The theme for this short story collection by Eduardo Capistrano is Time. Stories inspired by history, set in the past; dystopic visions, dark or well-humored, launched into the future; and narratives about the passage of time, in the contact between generations, in the invocation of memories and in the importance of the briefest of moments.
The tales are ordered chronologically and address the diverse relations of man with Time. The first four are about the past. "Mirrors of the Soul" is a dialogue that exposes the condition of the Renaissance "man of science" and his relation with the average man, not so different as it happens today. In "Opium Kiss" a brazilian on the Victorian Age tells how he let himself be seduced by total moral decadence. "First Lieutenant" follows a military man under an abusive command at the early days of the Brazilian Republic. "Carolina with Glasses" shows the strange visions documented in the diary of a girl with fertile imagination.
The next four tales happen in the present. A boy tries to understand the capacity for stopping time que learned from his father in "Between Seconds". A strange signal seems to be the answer to the monotony of the recluse life of a mathematician in "Greetings From the Future". The title of "Loose Screw" brings the cause to a world coming to its end. "Women and Children First" shows the strength that social conventions have when the cause for a bus accident is revealed.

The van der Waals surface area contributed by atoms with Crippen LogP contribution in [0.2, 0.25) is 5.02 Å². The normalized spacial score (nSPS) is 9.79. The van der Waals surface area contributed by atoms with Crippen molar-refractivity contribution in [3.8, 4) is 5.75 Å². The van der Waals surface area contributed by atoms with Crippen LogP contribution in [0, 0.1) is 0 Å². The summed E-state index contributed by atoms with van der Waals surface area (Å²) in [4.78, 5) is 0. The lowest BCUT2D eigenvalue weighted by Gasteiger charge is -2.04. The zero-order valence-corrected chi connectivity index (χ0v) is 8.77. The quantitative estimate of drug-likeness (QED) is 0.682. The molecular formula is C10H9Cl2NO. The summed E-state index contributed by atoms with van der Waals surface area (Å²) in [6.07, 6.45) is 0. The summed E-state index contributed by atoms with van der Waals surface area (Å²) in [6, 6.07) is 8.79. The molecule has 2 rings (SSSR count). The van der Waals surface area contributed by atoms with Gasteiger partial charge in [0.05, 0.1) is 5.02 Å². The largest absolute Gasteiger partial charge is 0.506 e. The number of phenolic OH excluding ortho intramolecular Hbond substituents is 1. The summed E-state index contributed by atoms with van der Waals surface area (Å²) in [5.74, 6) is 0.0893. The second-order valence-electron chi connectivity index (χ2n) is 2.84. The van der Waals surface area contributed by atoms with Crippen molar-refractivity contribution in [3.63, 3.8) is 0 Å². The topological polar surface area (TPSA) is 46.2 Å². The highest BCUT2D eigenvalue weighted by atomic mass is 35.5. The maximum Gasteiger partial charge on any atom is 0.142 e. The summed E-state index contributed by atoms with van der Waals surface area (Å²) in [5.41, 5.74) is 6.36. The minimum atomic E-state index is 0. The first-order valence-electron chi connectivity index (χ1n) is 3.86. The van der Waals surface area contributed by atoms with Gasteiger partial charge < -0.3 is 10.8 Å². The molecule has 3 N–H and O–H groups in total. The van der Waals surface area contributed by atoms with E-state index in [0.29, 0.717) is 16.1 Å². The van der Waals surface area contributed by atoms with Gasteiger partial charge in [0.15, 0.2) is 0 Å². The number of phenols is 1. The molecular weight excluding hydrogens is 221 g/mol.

Six tales occur in the future. "The Electric Apple" follows a lonely programmer of artificial intelligences in emotional conflicts with his creations. "Assured Future" brings a humorous dystopia of a future in which corporations rejoice without limits. "On the Assembly Line" discuss the evolution of technology compared to human morals. "Remote Control" shows the brutal oppression of s society controlled through televisions. "Planet Asphalt" is a world dominated by intelligent automobiles. "The Water of Chroma" is a reflection about the sentimental evolution of humanity.
The collection concludes with "Ouroboros", which discusses the eternal return with the medieval documentation of an interrogatory made with a visitor from afar.